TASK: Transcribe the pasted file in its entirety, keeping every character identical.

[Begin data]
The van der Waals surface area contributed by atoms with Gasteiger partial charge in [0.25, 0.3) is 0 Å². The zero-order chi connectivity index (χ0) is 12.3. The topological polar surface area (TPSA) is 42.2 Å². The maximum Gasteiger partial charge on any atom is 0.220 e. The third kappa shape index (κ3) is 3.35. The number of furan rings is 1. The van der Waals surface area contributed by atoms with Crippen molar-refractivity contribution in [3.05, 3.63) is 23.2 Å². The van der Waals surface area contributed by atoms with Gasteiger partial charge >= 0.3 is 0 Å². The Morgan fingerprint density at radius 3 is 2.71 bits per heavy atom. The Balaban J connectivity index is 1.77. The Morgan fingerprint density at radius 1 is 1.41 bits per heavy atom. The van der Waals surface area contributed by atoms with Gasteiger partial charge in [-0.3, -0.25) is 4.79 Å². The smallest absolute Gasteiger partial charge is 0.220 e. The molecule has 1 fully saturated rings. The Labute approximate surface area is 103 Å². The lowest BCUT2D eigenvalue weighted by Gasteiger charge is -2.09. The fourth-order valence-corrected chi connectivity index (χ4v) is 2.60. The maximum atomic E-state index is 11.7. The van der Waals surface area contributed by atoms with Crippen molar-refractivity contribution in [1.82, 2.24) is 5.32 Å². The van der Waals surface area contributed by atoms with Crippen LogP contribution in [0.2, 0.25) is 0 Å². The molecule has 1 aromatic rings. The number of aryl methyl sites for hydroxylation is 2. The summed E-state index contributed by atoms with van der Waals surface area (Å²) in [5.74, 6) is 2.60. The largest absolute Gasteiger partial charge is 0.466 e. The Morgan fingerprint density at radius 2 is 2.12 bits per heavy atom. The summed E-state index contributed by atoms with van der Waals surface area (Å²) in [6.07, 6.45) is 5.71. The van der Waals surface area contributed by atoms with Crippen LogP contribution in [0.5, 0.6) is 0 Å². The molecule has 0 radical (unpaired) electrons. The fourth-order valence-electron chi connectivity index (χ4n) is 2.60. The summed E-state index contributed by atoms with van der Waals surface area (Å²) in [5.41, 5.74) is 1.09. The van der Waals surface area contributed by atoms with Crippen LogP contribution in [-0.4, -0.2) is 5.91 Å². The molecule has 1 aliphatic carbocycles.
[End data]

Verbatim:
The van der Waals surface area contributed by atoms with Gasteiger partial charge in [0.25, 0.3) is 0 Å². The zero-order chi connectivity index (χ0) is 12.3. The topological polar surface area (TPSA) is 42.2 Å². The maximum Gasteiger partial charge on any atom is 0.220 e. The third kappa shape index (κ3) is 3.35. The number of furan rings is 1. The van der Waals surface area contributed by atoms with Crippen molar-refractivity contribution in [3.05, 3.63) is 23.2 Å². The van der Waals surface area contributed by atoms with Gasteiger partial charge >= 0.3 is 0 Å². The Morgan fingerprint density at radius 3 is 2.71 bits per heavy atom. The Balaban J connectivity index is 1.77. The Morgan fingerprint density at radius 1 is 1.41 bits per heavy atom. The van der Waals surface area contributed by atoms with Gasteiger partial charge in [-0.3, -0.25) is 4.79 Å². The smallest absolute Gasteiger partial charge is 0.220 e. The molecule has 1 fully saturated rings. The Labute approximate surface area is 103 Å². The lowest BCUT2D eigenvalue weighted by Gasteiger charge is -2.09. The fourth-order valence-corrected chi connectivity index (χ4v) is 2.60. The maximum atomic E-state index is 11.7. The van der Waals surface area contributed by atoms with Crippen molar-refractivity contribution in [1.82, 2.24) is 5.32 Å². The van der Waals surface area contributed by atoms with Crippen LogP contribution in [0.2, 0.25) is 0 Å². The molecule has 1 aromatic rings. The number of aryl methyl sites for hydroxylation is 2. The summed E-state index contributed by atoms with van der Waals surface area (Å²) in [5.74, 6) is 2.60. The largest absolute Gasteiger partial charge is 0.466 e. The Morgan fingerprint density at radius 2 is 2.12 bits per heavy atom. The summed E-state index contributed by atoms with van der Waals surface area (Å²) in [6.07, 6.45) is 5.71. The van der Waals surface area contributed by atoms with Crippen LogP contribution in [0.5, 0.6) is 0 Å². The molecule has 0 radical (unpaired) electrons. The fourth-order valence-electron chi connectivity index (χ4n) is 2.60. The summed E-state index contributed by atoms with van der Waals surface area (Å²) in [5.41, 5.74) is 1.09. The van der Waals surface area contributed by atoms with Crippen LogP contribution in [-0.4, -0.2) is 5.91 Å². The molecule has 1 aliphatic carbocycles.